uncertainty of conditions for many reservists. The 1991 Gulf War and, in particular, OEF and OIF have occasioned the increased activation of reserve and National Guard units to supplement the all-volunteer military. Those units and the military in general also have more women serving and have women serving in more occupations than ever before. In the Vietnam War, 3,143,645 men and 7166 women served in the Vietnam theater. The military during the Vietnam era was about 87% white, 11% black, and 5% Hispanic (Kulka et al. 1990). About 75% of those who served in the Vietnam theater were volunteers and 25% were draftees; in World War II, 66% were draftees (MRFA 2007). The average age of a U.S. enlisted soldier was 26 years in World War II and about 21 years in Vietnam (25-27 years for all military personnel serving in Vietnam) (Schlenger 2007). Only very small percentages of the soldiers in World War II and the Vietnam War were in the reserves or National Guard.
Of the nearly 700,000 U.S. troops who fought in Operation Desert Shield and Operation Desert Storm in 1990-1991, almost 7% were women and about 17% were in activated National Guard and reserve units. Military personnel, with a mean age of 28 years, were, overall, older than those who had participated in previous wars. Some 70% of the troops were white, 23% were black, and 6% were Hispanic or other (DoD 1994). As of 2005, 14% of the almost half-million active-duty Army personnel were women, as were 23.2% of Army reserves and 12.8% of Army National Guard. The proportion of Hispanics in the Army increased from about 4% in 1985 to 11% in 2005, and the proportion of blacks decreased in the same period from 27% to 22% (U.S. Army 2007).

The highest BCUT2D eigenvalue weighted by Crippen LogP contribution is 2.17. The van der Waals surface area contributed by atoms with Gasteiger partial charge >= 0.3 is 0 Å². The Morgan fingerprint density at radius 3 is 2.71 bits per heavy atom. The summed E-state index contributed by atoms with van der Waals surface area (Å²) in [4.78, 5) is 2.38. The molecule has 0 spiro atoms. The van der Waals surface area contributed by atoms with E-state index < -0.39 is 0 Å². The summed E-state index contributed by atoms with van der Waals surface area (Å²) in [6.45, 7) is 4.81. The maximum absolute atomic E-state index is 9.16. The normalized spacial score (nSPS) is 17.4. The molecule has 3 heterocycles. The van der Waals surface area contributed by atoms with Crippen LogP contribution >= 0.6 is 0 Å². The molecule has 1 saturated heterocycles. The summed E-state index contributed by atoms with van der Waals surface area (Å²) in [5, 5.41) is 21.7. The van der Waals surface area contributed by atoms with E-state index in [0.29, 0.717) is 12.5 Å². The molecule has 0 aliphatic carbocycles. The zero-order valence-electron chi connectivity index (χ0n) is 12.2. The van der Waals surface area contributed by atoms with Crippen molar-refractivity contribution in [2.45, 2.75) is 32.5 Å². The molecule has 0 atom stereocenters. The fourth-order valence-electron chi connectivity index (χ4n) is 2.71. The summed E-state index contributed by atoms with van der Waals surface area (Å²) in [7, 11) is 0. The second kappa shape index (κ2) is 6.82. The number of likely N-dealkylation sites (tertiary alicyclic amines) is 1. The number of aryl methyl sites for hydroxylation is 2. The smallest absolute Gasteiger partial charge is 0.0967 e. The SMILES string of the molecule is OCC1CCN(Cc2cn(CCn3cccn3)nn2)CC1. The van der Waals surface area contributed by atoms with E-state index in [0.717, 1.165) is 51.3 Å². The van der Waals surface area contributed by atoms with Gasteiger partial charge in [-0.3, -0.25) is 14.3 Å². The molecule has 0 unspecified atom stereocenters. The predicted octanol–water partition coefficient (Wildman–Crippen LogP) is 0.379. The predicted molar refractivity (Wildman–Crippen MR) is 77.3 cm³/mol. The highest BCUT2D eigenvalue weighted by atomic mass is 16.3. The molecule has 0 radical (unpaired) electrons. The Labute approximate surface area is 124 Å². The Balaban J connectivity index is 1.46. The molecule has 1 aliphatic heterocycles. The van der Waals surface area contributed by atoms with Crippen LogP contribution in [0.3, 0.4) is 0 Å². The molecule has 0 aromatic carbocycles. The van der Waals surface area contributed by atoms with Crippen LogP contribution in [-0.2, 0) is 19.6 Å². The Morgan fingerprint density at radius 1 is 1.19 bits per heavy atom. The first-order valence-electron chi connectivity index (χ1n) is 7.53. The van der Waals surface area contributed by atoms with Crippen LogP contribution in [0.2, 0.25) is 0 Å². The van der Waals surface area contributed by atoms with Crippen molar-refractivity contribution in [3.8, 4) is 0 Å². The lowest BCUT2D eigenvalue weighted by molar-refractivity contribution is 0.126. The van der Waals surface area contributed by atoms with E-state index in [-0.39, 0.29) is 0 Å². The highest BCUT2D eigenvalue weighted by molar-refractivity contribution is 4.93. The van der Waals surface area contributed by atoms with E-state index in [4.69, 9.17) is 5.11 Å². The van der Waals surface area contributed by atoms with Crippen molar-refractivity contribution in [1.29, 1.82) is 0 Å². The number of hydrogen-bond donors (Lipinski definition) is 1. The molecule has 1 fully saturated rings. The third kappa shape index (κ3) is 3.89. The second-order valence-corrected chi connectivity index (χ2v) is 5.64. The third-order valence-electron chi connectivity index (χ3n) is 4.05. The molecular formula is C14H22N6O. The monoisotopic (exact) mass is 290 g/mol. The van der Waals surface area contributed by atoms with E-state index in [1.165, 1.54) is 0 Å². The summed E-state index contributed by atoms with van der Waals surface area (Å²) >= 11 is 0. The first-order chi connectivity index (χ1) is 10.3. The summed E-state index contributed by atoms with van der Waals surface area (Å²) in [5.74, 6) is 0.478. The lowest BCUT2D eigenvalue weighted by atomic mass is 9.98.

Given the committee’s charge from the VA—to assess the long-term health effects of deployment-related stress—the committee began by defining deployment-related stress as deployment to a war zone. Combat is one of the most potent stressors that a person can experience, but as military conflicts have evolved to include more guerilla warfare and insurgent activities, restricting the definition of deployment-related stressors to combat may fail to acknowledge other potent stressors experienced by military personnel in a war zone or in the aftermath of combat (King et al. 2006). Such stressors encompass an enormous array of physical and psychologic events, including constant vigilance against unexpected attack, the absence of a defined front line, the difficulty of distinguishing enemy combatants from civilians, the ubiquity of IEDs, caring for the badly injured or dying, duty on the graves registration service, and being responsible for the treatment of prisoners of war. The deployment stressors associated with any armed conflict also include noncombat stressors. Non-combat-related stressors that might be experienced by deployed personnel are separation from family, friends, and colleagues; loss of or reduction in income; and concern over employment status when deployment ends (O’Toole et al. 1999). Therefore, the committee considered that military personnel deployed to a war zone, even if direct combat was not experienced, have the potential for exposure to deployment-related stressors that might elicit a stress response and that the emotional and physical reactions of military personnel to those stressors can vary widely. The committee recognized that factors other than deployment-related stressors can affect the outcome of exposure to potential stressors, including the stress response itself and individual risk and protective factors.
The stress response is a coordinated set of interactions among multiple organ systems in the body, including the brain, gut, heart, liver, immune system, thyroid, adrenals, pituitary, gonads, bone, and skin. Acute stress responses are usually adaptive, preparing the organism for